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Panel Discussion on Responsibility in Human Research Set for Nov. 8

The Office of Accountability (OAC) and the Human Research Protection Office (HRPO) invite the UMB community to  a panel discussion on responsibility in human research on Nov. 8, 11 a.m. to noon, at the University of Maryland School of Nursing, Auditorium 130.

The panelists include:

  • Linwood Coard Simpler has been a participant in multiple clinical trials, beginning with the Gleevec trial for chronic myeloid leukemia at Johns Hopkins’ Sidney Kimmel Comprehensive Cancer Center. Through participation in the trial, Simpler achieved, and remains, in remission. Simpler now donates his time and unique perspective to the St. Agnes Agnes Medical Center Institutional Review Board, reviewing research protocols to promote responsibility and ethical conduct of research for the next participant.
  • James D. Campbell, MD, MS, has been a faculty member at the University of Maryland School of Medicine since 2001. Since 2012, Campbell has been vice chair of the Institutional Review Board and associate director of the University of Maryland, Baltimore Clinical Research Training and Mentoring Program. He is a member of the Committee on Infectious Diseases (COID, or “Red Book Committee”) for the American Academy of Pediatrics.
  • Leslie Katzel, MD, PhD, has more than 25 years of experience in conducting human clinical investigations. Katzel is the co-principal investigator (PI) of the National Institutes of Health-funded University of Maryland Claude D. Pepper Older Americans Independence Center and is co-director of the applied physiology and leadership cores. He serves as PI and co-investigator on several NIH and Veterans Affairs grants. Katzel is a former vice chair and chair of the University of Maryland Institutional Review Board and continues to serve as an IRB member.
  • Kathleen Michael, PhD, MS, RN, CRRN, is associate professor and chair of the Department of Organizational Systems and Adult Health in the UM School of Nursing. She is vigorously engaged in teaching, research, writing, and interprofessional collaboration. She has conducted research in the area of post-stroke exercise rehabilitation, with a special interest in reducing activity-limiting fatigue.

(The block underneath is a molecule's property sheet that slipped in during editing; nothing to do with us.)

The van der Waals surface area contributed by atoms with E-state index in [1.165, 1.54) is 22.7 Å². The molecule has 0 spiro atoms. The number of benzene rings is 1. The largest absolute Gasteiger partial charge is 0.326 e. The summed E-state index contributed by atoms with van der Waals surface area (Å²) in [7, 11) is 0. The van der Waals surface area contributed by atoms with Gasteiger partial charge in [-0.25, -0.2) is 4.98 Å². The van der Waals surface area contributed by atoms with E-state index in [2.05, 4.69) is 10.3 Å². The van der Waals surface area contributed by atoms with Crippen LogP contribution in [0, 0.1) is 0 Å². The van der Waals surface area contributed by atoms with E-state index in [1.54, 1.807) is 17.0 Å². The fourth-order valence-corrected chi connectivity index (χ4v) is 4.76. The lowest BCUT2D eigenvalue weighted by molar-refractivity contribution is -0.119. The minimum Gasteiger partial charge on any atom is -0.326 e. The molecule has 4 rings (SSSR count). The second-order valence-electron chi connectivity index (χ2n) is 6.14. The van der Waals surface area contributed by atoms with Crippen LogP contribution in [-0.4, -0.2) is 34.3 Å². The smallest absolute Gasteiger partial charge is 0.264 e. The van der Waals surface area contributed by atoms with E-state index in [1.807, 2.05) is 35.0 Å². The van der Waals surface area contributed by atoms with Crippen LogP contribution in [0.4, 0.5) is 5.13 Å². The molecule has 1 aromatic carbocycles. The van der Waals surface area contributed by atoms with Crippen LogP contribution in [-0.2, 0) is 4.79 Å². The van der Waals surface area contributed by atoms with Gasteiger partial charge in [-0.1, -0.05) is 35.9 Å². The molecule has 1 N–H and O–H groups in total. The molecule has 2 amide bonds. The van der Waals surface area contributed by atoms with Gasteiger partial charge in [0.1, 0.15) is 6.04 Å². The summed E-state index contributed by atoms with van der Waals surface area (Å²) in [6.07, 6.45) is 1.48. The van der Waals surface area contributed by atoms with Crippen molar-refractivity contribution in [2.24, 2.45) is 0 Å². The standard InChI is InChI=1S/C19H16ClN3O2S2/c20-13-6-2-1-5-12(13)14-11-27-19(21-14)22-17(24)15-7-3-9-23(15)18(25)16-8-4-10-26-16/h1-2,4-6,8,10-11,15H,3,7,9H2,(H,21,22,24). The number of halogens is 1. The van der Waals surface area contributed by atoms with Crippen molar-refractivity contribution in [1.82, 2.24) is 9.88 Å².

Stephanie Suerth Education, ResearchNovember 1, 20170 comments
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Nursing’s Wiseman Receives MNA’s Outstanding Pathfinder Award

Rebecca Wiseman, PhD ’93, RN, associate professor and chair of the University of Maryland School of Nursing’s program at the Universities at Shady Grove (USG), was awarded the Maryland Nurses Association’s (MNA) Outstanding Pathfinder Award at the association’s 114th Annual Convention last week.

MNA’s Outstanding Pathfinder Award is presented to an MNA member who has demonstrated excellence and creative leadership that fosters the development of the nursing profession. Award recipients have pioneered in nursing innovation or developed creative approaches to further nursing’s agenda. Wiseman has been instrumental in helping Maryland answer the call of the Institute of Medicine’s (IOM) 2010 Future of Nursing report that nurses should achieve higher education through seamless academic progression.

In collaboration with work groups from the Robert Wood Johnson Foundation, the Maryland Action Coalition, and the Nurse Support Program II, funded by the Health Services Cost Review Commission and administered by Maryland Higher Education Commission, Wiseman spearheaded a review of the state’s RN articulation model, which creates a pathway to facilitate Maryland nurses’ ability to advance their education from community college-granted associate degree to baccalaureate nursing program.